- Ernest Hemingway to Marlene Dietrich
Ernest's unrequited yet relatable pining for the glamorous, unattainable Marlene Dietrich just narrowly missed out on the #4 spot - it came fifth, with 11% of the vote, showing that even the love that comes from friendship can have its own romance.
#6 Napoleon Bonaparte's passionate love
‘’Since I left you, I have been constantly depressed. My happiness is to be near you. Incessantly I live over in my memory your caresses, your tears, your affectionate solicitude. The charms of the incomparable Josephine kindle continually a burning and a glowing flame in my heart...”
- Napoleon Bonaparte
True love still burns bright at a distance, and Napoleon's memories of his beloved Josephine were warm enough to earn 7% of the vote and a 6th place finish.
#7 Frida Kahlo's overwhelming love
‘’Truth is, so great, that I wouldn’t like to speak, or sleep, or listen, or love. To feel myself trapped, with no fear of blood, outside time and magic, within your own fear, and your great anguish, and within the very beating of your heart.”
- Frida Kahlo
It may be the greatest love letter for just 3% of Brits, but nonetheless, Frida Kahlo's ode to her Diego is an incredibly moving, evocative piece of writing.
- Desire a really dreamy Valentine's Day at home? Try our romantic dinner ideas!
How to write a love letter
Feeling inspired after those beautiful words? It might be time to join the busy ranks of letter writers. Before you do, however, it's important to remember a few of the factors that go into crafting the perfect love letter:
1. Write from the heart
Don’t fret about finding endlessly creative ways to say I love you - a great love letter doesn’t have to be all polished prose. In fact, 77% of survey respondents said that they actually preferred raw passion to poetic writing, indicating that a letter written straight from the heart is more special than one that focuses on evocative imagery.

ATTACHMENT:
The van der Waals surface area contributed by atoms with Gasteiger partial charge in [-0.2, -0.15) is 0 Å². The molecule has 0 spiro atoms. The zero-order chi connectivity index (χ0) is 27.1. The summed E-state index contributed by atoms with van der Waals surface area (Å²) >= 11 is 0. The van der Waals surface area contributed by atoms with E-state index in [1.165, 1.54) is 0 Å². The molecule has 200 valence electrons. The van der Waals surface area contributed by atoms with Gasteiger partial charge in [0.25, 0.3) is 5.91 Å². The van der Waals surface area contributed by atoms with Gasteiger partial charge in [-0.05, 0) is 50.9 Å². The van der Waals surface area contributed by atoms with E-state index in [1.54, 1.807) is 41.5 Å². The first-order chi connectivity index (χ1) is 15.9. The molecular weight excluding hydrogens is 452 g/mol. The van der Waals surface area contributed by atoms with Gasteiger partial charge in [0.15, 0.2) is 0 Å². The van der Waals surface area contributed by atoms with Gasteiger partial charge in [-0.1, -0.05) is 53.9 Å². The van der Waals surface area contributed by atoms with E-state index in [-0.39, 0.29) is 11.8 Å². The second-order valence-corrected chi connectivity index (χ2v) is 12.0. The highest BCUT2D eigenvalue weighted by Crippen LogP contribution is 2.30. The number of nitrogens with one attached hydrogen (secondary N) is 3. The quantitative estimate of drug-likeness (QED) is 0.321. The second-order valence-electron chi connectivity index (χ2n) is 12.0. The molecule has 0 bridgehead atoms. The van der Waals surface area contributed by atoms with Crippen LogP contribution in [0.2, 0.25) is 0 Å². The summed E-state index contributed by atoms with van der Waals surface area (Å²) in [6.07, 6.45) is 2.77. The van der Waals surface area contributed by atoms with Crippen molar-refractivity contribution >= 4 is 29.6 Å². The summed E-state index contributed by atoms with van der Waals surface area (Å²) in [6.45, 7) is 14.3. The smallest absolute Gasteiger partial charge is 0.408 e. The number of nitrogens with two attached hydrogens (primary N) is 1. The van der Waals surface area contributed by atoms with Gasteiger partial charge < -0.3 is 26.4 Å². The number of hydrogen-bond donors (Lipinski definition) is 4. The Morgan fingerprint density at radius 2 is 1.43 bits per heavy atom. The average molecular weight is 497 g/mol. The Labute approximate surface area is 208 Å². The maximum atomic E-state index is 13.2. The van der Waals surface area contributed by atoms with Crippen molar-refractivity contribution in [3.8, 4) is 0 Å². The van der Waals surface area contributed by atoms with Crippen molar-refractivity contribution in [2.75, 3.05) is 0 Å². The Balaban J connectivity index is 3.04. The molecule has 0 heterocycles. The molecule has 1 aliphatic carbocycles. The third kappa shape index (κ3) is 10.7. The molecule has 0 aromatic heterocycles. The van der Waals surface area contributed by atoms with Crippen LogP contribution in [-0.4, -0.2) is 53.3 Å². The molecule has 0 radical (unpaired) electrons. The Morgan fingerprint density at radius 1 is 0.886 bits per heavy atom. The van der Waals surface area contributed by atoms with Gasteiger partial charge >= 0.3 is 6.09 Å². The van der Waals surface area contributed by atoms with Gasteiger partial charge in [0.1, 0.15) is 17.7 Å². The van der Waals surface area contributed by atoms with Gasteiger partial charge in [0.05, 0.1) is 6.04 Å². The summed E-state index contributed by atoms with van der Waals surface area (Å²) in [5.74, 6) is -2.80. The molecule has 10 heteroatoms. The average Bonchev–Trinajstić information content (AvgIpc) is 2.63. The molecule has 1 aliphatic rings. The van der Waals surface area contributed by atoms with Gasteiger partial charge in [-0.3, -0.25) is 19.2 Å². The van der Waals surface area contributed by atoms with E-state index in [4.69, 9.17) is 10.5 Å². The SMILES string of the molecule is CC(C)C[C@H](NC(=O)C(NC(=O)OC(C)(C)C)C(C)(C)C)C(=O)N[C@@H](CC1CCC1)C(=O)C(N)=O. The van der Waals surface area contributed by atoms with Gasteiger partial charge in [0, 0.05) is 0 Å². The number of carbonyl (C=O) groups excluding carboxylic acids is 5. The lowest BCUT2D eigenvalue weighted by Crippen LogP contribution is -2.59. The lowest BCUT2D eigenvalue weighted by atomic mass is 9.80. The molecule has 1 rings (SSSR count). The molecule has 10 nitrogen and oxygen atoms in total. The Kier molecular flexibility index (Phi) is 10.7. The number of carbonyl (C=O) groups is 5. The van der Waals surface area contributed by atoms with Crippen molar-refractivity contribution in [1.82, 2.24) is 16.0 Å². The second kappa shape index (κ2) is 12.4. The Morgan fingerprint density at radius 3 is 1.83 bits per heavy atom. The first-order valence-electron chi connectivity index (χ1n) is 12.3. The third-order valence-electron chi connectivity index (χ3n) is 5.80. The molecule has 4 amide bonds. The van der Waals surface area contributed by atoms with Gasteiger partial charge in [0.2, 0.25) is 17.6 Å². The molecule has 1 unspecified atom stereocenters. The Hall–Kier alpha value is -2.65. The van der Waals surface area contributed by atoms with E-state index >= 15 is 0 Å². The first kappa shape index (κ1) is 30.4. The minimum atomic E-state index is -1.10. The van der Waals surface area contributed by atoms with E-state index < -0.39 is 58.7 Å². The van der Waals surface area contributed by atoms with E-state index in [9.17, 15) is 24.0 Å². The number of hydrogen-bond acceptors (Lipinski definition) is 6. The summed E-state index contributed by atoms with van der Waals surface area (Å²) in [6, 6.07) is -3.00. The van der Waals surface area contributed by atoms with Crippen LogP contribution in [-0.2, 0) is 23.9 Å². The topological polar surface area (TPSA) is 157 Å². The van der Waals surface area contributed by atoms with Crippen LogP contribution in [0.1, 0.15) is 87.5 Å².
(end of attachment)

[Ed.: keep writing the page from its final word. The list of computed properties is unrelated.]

2. Honesty is definitely the best policy
Similarly, only 10% of Brits think that beautiful writing is the most important part of a romantic letter. Honesty is far more valued: four in five people (82%) say that honesty is the most important thing to try for.
3. Use pen and paper
The medium matters when writing to your beloved: 61% of our members say that handwritten, paper letters are the most romantic. This by far eclipses the 4% of Brits who think that text messages are the romantic medium to beat.
4. Send your love letter only once you're already dating
It's also important to pay attention to when in the relationship you send your love letters. 21% of British men said that they would use a love letter to express interest in someone before dating them. However, only 11% of women said this was appropriate, with 89% preferring to wait until they're exclusively dating someone. Perhaps these eager Romeos are best to err on the side of patience!
5. Know that the recipient might just treasure it forever
One final tip: if you do write your sweetie a love note, know that it might stick around. Indeed, Brits are likely to treasure their love letters, sometimes forever: 84% of men and a huge 90% of women think that it’s perfectly acceptable to keep love letters from an old flame. What’s more, 56% of men and 63% of women think it’s fine to keep old letters even when you’re with someone new.